Eagle Kachina by Coolidge Roy Jr.  6 1/2" total height including 7/8" base.


This dance is not as common as it might have been at one time, and according to Barton Wright's Kachinas: a Hopi Artist's Documentary, you might have the satisfaction of occasionally seeing a performance "in one of the night ceremonies in March or during the Powamu."
"Usually the personator imitates the step or motion and cry of the eagle to absolute perfection. There is evidence that this kachina was imported into Zuni from the Hopi and is danced there in much the same manner that it is at Hopi.
This may be why the Eagle may appear during Pamuya on First Mesa with Zuni Kachinas." (87)



Coolidge Roy Jr. and his wife Juanita live on Third Mesa in Oraibi, Arizona. Coolidge has long been famous for his magnificently beautiful Eagle Dancer Kachina dolls.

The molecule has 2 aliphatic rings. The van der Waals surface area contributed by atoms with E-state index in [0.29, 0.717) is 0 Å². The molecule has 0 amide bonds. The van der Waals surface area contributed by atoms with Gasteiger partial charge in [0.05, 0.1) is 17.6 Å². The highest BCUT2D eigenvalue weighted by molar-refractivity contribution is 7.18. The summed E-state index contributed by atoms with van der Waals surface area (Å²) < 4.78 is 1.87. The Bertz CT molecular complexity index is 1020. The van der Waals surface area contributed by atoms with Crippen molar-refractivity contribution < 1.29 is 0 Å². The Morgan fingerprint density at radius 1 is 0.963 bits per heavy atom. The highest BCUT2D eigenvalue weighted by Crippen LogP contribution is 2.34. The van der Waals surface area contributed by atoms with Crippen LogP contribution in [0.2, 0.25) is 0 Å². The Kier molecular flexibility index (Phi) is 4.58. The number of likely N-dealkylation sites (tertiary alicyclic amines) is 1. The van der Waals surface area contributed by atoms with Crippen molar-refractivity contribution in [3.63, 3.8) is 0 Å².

Coolidge's father was a carver, too, as are his brothers and sons. Theda Bassman and Erik Bromberg’s The Hopi Approach to the Art of Kachina Doll Carving can find other fine examples of Coolidge’s work in most books on Hopi art including Hopi Kachina Dolls and their carvers.
He was born on August 4, 1950 and has been carving for well over 30 years. His work is well known and can be recognized easily because of his unique style. One of the most noticeable aspects of his carvings is the "natural" coloration that he achieves by using only very faint pigments.
He likens his expertise unto a professor or doctor who has spent their whole life learning their profession, and it shows in his work.
Coolidge has a lot of respect for his tradition and is extremely sensitive to it. He will not carve certain figure that "the elders" have warned against - concerned that it might bring misfortune to a friend or family member.